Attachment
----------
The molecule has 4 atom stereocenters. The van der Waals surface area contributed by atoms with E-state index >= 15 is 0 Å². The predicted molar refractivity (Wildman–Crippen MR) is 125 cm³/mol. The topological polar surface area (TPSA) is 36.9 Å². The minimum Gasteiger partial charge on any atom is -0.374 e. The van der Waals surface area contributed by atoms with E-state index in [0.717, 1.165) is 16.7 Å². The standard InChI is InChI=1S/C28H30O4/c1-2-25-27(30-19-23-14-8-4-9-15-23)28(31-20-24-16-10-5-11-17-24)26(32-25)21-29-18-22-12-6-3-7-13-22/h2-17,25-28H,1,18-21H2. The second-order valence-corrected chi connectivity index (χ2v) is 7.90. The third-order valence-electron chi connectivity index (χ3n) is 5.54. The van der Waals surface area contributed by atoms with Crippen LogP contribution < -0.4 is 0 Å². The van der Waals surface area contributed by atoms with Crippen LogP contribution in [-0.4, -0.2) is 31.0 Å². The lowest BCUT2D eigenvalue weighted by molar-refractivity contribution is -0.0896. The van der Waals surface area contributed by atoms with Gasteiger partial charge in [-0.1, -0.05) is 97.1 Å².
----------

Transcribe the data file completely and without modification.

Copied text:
The molecule has 4 atom stereocenters. The van der Waals surface area contributed by atoms with E-state index >= 15 is 0 Å². The predicted molar refractivity (Wildman–Crippen MR) is 125 cm³/mol. The topological polar surface area (TPSA) is 36.9 Å². The minimum Gasteiger partial charge on any atom is -0.374 e. The van der Waals surface area contributed by atoms with E-state index in [0.717, 1.165) is 16.7 Å². The standard InChI is InChI=1S/C28H30O4/c1-2-25-27(30-19-23-14-8-4-9-15-23)28(31-20-24-16-10-5-11-17-24)26(32-25)21-29-18-22-12-6-3-7-13-22/h2-17,25-28H,1,18-21H2. The second-order valence-corrected chi connectivity index (χ2v) is 7.90. The third-order valence-electron chi connectivity index (χ3n) is 5.54. The van der Waals surface area contributed by atoms with Crippen LogP contribution < -0.4 is 0 Å². The van der Waals surface area contributed by atoms with Crippen LogP contribution in [-0.4, -0.2) is 31.0 Å². The lowest BCUT2D eigenvalue weighted by molar-refractivity contribution is -0.0896. The van der Waals surface area contributed by atoms with Gasteiger partial charge in [-0.1, -0.05) is 97.1 Å².